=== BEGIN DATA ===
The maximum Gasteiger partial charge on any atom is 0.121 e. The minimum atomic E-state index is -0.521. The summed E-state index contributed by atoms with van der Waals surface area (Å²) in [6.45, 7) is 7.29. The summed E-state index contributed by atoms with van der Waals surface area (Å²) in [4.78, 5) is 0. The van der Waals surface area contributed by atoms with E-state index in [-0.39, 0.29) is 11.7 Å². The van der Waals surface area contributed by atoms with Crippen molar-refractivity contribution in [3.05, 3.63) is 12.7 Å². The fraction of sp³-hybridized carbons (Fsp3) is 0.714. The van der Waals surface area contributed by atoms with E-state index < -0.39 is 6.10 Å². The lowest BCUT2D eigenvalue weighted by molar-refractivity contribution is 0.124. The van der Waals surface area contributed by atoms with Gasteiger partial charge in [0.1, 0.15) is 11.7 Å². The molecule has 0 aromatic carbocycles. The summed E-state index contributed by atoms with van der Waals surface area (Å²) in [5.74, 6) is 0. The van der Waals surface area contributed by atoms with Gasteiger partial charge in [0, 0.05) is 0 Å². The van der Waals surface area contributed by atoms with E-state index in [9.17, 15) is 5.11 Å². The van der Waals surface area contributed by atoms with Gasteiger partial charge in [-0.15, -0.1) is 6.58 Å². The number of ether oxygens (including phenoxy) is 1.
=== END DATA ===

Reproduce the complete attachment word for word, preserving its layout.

The maximum Gasteiger partial charge on any atom is 0.121 e. The minimum atomic E-state index is -0.521. The summed E-state index contributed by atoms with van der Waals surface area (Å²) in [6.45, 7) is 7.29. The summed E-state index contributed by atoms with van der Waals surface area (Å²) in [4.78, 5) is 0. The van der Waals surface area contributed by atoms with E-state index in [-0.39, 0.29) is 11.7 Å². The van der Waals surface area contributed by atoms with Crippen molar-refractivity contribution in [3.05, 3.63) is 12.7 Å². The fraction of sp³-hybridized carbons (Fsp3) is 0.714. The van der Waals surface area contributed by atoms with E-state index < -0.39 is 6.10 Å². The lowest BCUT2D eigenvalue weighted by molar-refractivity contribution is 0.124. The van der Waals surface area contributed by atoms with Gasteiger partial charge in [0.1, 0.15) is 11.7 Å². The molecule has 0 aromatic carbocycles. The summed E-state index contributed by atoms with van der Waals surface area (Å²) in [5.74, 6) is 0. The van der Waals surface area contributed by atoms with Gasteiger partial charge in [0, 0.05) is 0 Å². The van der Waals surface area contributed by atoms with E-state index in [9.17, 15) is 5.11 Å². The van der Waals surface area contributed by atoms with Gasteiger partial charge in [-0.15, -0.1) is 6.58 Å². The number of ether oxygens (including phenoxy) is 1.